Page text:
A History of Risk Parity Through Wikipedia

From aiCIO Magazine's October Issue: Kip McDaniel traces the development of risk parity through its Wikipedia entry. 

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At 5:58 in the evening on May 28, 2009, someone with the username Cambridge10 logged onto the online crowdsourced encyclopedia Wikipedia and, for the first time, created an entry for risk parity. Over the next hour and fourteen minutes, Cambridge10 made four separate edits to the incipient page, including the first external link—a paper written by Edward Qian, who is credited with inventing the term and who has worked at Boston-based firms Putnam and Panagora. At 7:12, Cambridge10 signed off Wikipedia. He or she never created or edited another page again. 

The risk parity entry then languished. Like so many wedding homepages, it stayed on the Internet but was outdated and largely irrelevant. But then, over a year later, interest picked up again. Late in the evening of August 25, 2010, username AaCBrown—likely the financial author Aaron Brown, a prodigious Wikipedia editor in the financial space—executed a complete re-write of the page, adding a history of the theory as well as the first criticism of risk parity in practice. He added upwards of 20 external links, the breadth of which showed that AaCBrown knew his financial history and was in-tune with the growing strategy and the intellectual debate that surrounded it. 

If Cambridge10 was the risk parity entry’s Aristotle, and AaCBrown its Isaac Newton, Keithbob is its Albert Einstein. Keithbob is a Veteran Editor IV in the Wikipedia universe—a badge earned with 20,000 edits—and on the evening of May 18, 2011, he turned his prodigious talents to the risk parity page. “Lead should be a summary of the article not a detailed description,” he wrote in the editor’s section of the entry. He then started a whirlwind of small and large changes. Over the next year, and continuing to this day, Keithbob, with few changes from any other editor, has controlled the risk parity page’s edits.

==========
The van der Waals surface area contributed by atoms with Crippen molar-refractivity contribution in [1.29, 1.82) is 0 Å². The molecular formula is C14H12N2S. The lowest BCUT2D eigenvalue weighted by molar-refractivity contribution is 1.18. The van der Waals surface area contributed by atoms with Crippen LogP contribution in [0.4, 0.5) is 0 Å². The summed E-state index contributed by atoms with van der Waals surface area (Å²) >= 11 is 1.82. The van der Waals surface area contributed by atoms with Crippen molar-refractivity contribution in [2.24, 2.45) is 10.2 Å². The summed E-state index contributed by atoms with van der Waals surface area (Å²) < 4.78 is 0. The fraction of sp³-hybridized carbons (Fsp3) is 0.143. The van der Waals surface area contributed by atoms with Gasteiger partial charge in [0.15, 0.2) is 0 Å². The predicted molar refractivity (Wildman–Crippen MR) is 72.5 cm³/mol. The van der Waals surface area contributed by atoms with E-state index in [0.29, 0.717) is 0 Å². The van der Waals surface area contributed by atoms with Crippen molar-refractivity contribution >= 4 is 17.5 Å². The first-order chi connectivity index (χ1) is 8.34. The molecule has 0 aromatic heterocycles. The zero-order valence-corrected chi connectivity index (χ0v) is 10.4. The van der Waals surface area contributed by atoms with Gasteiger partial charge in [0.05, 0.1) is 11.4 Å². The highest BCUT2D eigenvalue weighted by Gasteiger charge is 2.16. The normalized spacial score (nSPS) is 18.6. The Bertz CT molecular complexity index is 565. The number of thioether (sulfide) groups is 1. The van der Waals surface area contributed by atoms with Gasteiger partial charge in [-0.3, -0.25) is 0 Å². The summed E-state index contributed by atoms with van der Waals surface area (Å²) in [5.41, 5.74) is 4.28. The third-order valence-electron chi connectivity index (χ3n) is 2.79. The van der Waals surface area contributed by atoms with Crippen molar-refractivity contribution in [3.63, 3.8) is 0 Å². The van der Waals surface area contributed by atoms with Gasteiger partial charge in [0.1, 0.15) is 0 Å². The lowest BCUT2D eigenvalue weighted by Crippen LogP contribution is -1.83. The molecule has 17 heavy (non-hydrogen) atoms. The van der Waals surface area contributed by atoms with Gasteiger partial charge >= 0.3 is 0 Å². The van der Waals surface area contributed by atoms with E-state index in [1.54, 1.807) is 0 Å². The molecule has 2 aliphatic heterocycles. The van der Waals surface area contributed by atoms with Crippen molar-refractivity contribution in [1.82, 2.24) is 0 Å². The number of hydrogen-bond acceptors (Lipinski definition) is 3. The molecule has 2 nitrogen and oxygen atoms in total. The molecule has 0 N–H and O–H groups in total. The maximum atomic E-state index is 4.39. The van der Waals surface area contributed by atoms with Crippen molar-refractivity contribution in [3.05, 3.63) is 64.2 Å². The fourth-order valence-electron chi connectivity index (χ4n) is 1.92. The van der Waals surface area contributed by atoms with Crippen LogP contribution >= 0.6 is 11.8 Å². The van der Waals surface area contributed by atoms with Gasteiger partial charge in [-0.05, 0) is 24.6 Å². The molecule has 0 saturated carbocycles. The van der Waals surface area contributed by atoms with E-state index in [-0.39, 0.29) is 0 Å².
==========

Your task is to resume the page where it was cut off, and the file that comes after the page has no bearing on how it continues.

All told, there are three contributors to the risk parity Wikipedia page who have made edits of any consequence. One used a Boston-referencing username and contributed exclusively to this page, linking to a paper by a Boston-based risk parity pioneer. Another focused his or her many edits on finance and transcendental meditation, interests that mirror those of at least one founder of a risk parity firm. 

Of course, no one, including aiCIO, is suggesting that Ray Dalio or Edward Qian or Cliff Asness are editing Wikipedia pages. All three have much better things to do with their time. What can be suggested, however, is that while no pension funds are allocating assets based on Wikipedia pages, and while the anonymity of Wikipedia editors is at worst annoying, this minor intrigue lends credence to a major debate emerging around risk parity: Is this investment strategy a secular shift in the way capital pools should be managed—or is it a marketing gimmick? 

Going behind-the-scenes into the world of Wikipedia is an odd—even unsettling—experience. What the casual viewer sees when they arrive at the risk parity, or any, Wikipedia entry, is simply the glossy cover of a much larger book. Behind that cover, where few rarely venture, lives a subculture that is both unique and universal. Like any subculture, it has a language all its own. Each user has an avatar that can clarify or obfuscate their true identity. Some are so active as to appear to be employed by Wikipedia; others take a casual interest in one or two entries, and it stops there. Discussions between editors, like rival socialites at a party, can come across as so forcibly polite that all watching can perceive the petty tension below the surface. 

This is the world we entered. All good journalism, like good detective work, starts with one source and expands, web-like, outward. Risk parity vendors, regardless of whether this is a secular trend or gimmick, have an incentive to promote its use; risk parity opponents in the asset management space have the same motive, with the opposite result. Thus, instead of turning to Bridgewater’s Bob Prince or GMO’s Ben Inker (sparring partners in the risk parity debate), we turned to one source: Keithbob himself.